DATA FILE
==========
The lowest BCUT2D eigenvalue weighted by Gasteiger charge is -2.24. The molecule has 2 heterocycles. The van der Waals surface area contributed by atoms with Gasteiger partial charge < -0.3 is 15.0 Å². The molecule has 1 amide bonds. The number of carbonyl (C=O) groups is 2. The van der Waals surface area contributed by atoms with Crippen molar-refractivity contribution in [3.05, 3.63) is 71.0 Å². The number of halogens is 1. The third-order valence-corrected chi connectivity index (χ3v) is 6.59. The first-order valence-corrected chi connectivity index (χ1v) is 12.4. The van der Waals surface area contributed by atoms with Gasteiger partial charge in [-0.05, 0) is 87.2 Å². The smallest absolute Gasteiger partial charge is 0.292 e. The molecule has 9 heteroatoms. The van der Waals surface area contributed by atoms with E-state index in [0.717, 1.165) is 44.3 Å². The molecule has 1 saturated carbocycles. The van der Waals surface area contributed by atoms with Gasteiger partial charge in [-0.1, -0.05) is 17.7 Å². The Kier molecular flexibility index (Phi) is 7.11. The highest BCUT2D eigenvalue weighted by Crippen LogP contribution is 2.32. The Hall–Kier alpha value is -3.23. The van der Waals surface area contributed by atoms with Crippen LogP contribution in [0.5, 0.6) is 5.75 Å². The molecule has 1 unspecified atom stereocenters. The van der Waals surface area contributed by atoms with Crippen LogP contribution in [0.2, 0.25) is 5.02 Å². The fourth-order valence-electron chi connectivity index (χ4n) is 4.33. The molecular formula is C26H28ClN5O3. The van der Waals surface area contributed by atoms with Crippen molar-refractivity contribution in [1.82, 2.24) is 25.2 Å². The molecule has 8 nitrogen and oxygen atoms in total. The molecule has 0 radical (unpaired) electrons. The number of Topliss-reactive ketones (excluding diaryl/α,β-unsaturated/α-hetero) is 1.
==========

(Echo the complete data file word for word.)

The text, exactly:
The lowest BCUT2D eigenvalue weighted by Gasteiger charge is -2.24. The molecule has 2 heterocycles. The van der Waals surface area contributed by atoms with Gasteiger partial charge < -0.3 is 15.0 Å². The molecule has 1 amide bonds. The number of carbonyl (C=O) groups is 2. The van der Waals surface area contributed by atoms with Crippen molar-refractivity contribution in [3.05, 3.63) is 71.0 Å². The number of halogens is 1. The third-order valence-corrected chi connectivity index (χ3v) is 6.59. The first-order valence-corrected chi connectivity index (χ1v) is 12.4. The van der Waals surface area contributed by atoms with Gasteiger partial charge in [-0.05, 0) is 87.2 Å². The smallest absolute Gasteiger partial charge is 0.292 e. The molecule has 9 heteroatoms. The van der Waals surface area contributed by atoms with E-state index in [0.717, 1.165) is 44.3 Å². The molecule has 1 saturated carbocycles. The van der Waals surface area contributed by atoms with Gasteiger partial charge in [-0.1, -0.05) is 17.7 Å². The Kier molecular flexibility index (Phi) is 7.11. The highest BCUT2D eigenvalue weighted by Crippen LogP contribution is 2.32. The Hall–Kier alpha value is -3.23. The van der Waals surface area contributed by atoms with Crippen LogP contribution in [0.5, 0.6) is 5.75 Å². The molecule has 1 unspecified atom stereocenters. The van der Waals surface area contributed by atoms with Crippen LogP contribution in [0.2, 0.25) is 5.02 Å². The fourth-order valence-electron chi connectivity index (χ4n) is 4.33. The molecular formula is C26H28ClN5O3. The van der Waals surface area contributed by atoms with Crippen molar-refractivity contribution in [1.82, 2.24) is 25.2 Å². The molecule has 8 nitrogen and oxygen atoms in total. The molecule has 0 radical (unpaired) electrons. The number of Topliss-reactive ketones (excluding diaryl/α,β-unsaturated/α-hetero) is 1.